The Scuppernong Springs are “a world class site” according to Ron Kurowski, the godfather of the Scuppernong River Habitat Area restoration project. I’m humbled to be a servant of Mother Nature helping take care of this beautiful place that attracts me so; it gives me the opportunity to manifest my vision for the world:
The attractive force of The Springs has been drawing a lot of attention lately.
I hope to post the work of landscape photographers Byron S. Becker and Kristen WestLake, who draw inspiration from The Springs.
The dynamic DNR duo, Melanie Kapinos and Amanda Prange, organized a volunteer workday pulling garlic mustard at The Springs and we were happy to have Wendy and Rene help us.
Like a martial arts expert, Ben Johnson turned the pull of The Springs into the capstone project for the masters degree in environmental studies (emphasis on environmental management and planning) he is working on through the University of Illinois Springfield. This is a 240 hour commitment and we thank Anne Korman, Assistant Superintendent of the Kettle Moraine Forest — Southern Unit, for expediting this DNR internship.
Just last week DNR conservation biologists Nate Fayram, Jared Urban and Sharon Fandel visited The Springs and they provided great feedback and ideas about how we can do the right thing here together. Jared was inspired by the visit and shared this excellent document, Biotic Inventory and Analysis of the Kettle Moraine State Forest, which is also available at forest headquarters.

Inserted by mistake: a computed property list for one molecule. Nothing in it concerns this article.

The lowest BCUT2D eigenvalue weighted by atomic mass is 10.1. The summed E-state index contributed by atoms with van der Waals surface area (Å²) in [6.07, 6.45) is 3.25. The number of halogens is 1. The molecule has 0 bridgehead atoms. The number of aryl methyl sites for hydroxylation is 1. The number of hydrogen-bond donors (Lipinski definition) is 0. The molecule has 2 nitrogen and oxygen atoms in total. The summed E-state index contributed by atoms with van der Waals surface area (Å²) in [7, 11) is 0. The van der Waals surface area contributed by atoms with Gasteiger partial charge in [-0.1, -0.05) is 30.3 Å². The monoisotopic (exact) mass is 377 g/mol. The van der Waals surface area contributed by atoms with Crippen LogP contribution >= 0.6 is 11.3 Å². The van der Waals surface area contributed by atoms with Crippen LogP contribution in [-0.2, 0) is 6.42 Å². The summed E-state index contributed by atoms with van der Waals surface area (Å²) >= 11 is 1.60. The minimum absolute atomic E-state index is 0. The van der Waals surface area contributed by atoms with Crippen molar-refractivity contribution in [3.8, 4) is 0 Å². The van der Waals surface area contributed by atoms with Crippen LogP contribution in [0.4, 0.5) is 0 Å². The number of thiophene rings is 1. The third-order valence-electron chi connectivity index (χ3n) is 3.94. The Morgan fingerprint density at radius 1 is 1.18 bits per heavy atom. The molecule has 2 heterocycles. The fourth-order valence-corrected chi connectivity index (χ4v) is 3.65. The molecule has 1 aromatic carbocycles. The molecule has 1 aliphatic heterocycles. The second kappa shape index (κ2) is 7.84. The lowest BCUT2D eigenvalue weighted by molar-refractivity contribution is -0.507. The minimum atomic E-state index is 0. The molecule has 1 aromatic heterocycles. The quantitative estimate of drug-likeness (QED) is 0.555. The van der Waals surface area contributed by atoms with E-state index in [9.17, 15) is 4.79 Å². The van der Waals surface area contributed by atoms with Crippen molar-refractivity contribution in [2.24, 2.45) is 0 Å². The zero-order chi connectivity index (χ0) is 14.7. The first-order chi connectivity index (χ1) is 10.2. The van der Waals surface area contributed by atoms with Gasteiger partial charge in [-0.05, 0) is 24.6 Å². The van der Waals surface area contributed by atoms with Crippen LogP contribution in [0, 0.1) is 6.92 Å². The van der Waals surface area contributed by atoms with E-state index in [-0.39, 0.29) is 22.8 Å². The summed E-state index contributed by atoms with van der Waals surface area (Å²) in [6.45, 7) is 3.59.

I had a heart-warming encounter a few days ago at The Springs, specifically, at the hotel springs,
where I met a group of people who were conducting a meaningful, and possibly religious, baptismal ceremony. I was drawn by their energy, and surprised later, when they stopped on their way out to give me a beautiful, rose crystal, straight from the Black Hills, for my heart. Not my head; my heart. I get it!
DNR fisheries biologist Ben Heussner, organized a workday tomorrow to fill in with brush the wet areas on the outside of the coconut rolls they placed into the river late last fall.
And yesterday I ran into DNR Water Resource Management Specialists Rachel Sabre, Craig Helker and April Marcangeli, who were doing their annual fish count on the Scuppernong River.
Yes indeed, The Springs are attractive!
I started yesterday near the old hotel site taking down some of the aspen we girdled last year so that we can use the wood as fill along the riverbanks tomorrow.
After a couple tankfuls of gas in the chainsaw, I was ready to move to the north side of the river when I saw Craig, Rachel and April with their fish shocking sled in the river. I helped them last year and learned how they use electric shocks to temporarily paralyze the fish so they can catch and count them. A coincidence, or was it the law of attraction? I took a break from the chainsaw and followed them upstream.
Don’t miss the shocking interview with the DNR team at the end of this video!
I was a mosquito on a buckthorn leaf watching them sort, count, measure and weigh the fish.
4 Brook Stickleback
58 Central Mudminnow
10 Grass Pickerel
46 Brook Trout
What do the numbers mean?
I really appreciated them welcoming me into their workspace and giving me an interview after barely catching their breaths!
I commenced to taking down some huge aspen on the north side of the river and, an hour or so later, there they were again,
taking their annual habitat survey. I’ll let Craig and Rachel describe it.
I ended the workday cutting garlic mustard flowers with the brush cutter. It looks like its run is just about over at The Springs this year. I think we put a hurt on it.
Then it was off to the baths at the marl pit bridge and a sun setting headstand.
See you at The Springs!